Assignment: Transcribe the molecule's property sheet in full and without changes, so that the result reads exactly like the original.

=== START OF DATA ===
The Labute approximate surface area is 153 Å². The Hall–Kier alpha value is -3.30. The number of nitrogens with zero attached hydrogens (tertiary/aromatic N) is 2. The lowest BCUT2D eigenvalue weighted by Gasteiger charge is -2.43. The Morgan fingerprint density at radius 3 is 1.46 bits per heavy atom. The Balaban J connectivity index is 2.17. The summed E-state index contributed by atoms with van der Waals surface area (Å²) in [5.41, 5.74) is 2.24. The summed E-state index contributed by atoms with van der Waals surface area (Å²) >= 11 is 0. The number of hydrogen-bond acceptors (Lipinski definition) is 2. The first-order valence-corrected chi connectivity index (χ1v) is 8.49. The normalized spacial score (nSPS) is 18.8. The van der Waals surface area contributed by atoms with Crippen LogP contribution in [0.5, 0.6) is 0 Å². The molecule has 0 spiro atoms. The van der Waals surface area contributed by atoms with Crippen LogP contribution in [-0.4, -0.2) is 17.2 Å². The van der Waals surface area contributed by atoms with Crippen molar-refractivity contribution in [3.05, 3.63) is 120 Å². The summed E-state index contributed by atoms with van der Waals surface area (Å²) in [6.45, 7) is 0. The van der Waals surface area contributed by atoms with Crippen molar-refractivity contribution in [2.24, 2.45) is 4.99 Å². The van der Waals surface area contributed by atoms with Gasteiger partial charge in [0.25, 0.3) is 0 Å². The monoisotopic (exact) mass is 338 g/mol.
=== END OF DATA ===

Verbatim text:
The Labute approximate surface area is 153 Å². The Hall–Kier alpha value is -3.30. The number of nitrogens with zero attached hydrogens (tertiary/aromatic N) is 2. The lowest BCUT2D eigenvalue weighted by Gasteiger charge is -2.43. The Morgan fingerprint density at radius 3 is 1.46 bits per heavy atom. The Balaban J connectivity index is 2.17. The summed E-state index contributed by atoms with van der Waals surface area (Å²) in [5.41, 5.74) is 2.24. The summed E-state index contributed by atoms with van der Waals surface area (Å²) >= 11 is 0. The number of hydrogen-bond acceptors (Lipinski definition) is 2. The first-order valence-corrected chi connectivity index (χ1v) is 8.49. The normalized spacial score (nSPS) is 18.8. The van der Waals surface area contributed by atoms with Crippen LogP contribution in [0.5, 0.6) is 0 Å². The molecule has 0 spiro atoms. The van der Waals surface area contributed by atoms with Crippen LogP contribution in [-0.4, -0.2) is 17.2 Å². The van der Waals surface area contributed by atoms with Crippen molar-refractivity contribution in [3.05, 3.63) is 120 Å². The summed E-state index contributed by atoms with van der Waals surface area (Å²) in [6.45, 7) is 0. The van der Waals surface area contributed by atoms with Crippen molar-refractivity contribution in [2.24, 2.45) is 4.99 Å². The van der Waals surface area contributed by atoms with Gasteiger partial charge in [0.25, 0.3) is 0 Å². The monoisotopic (exact) mass is 338 g/mol.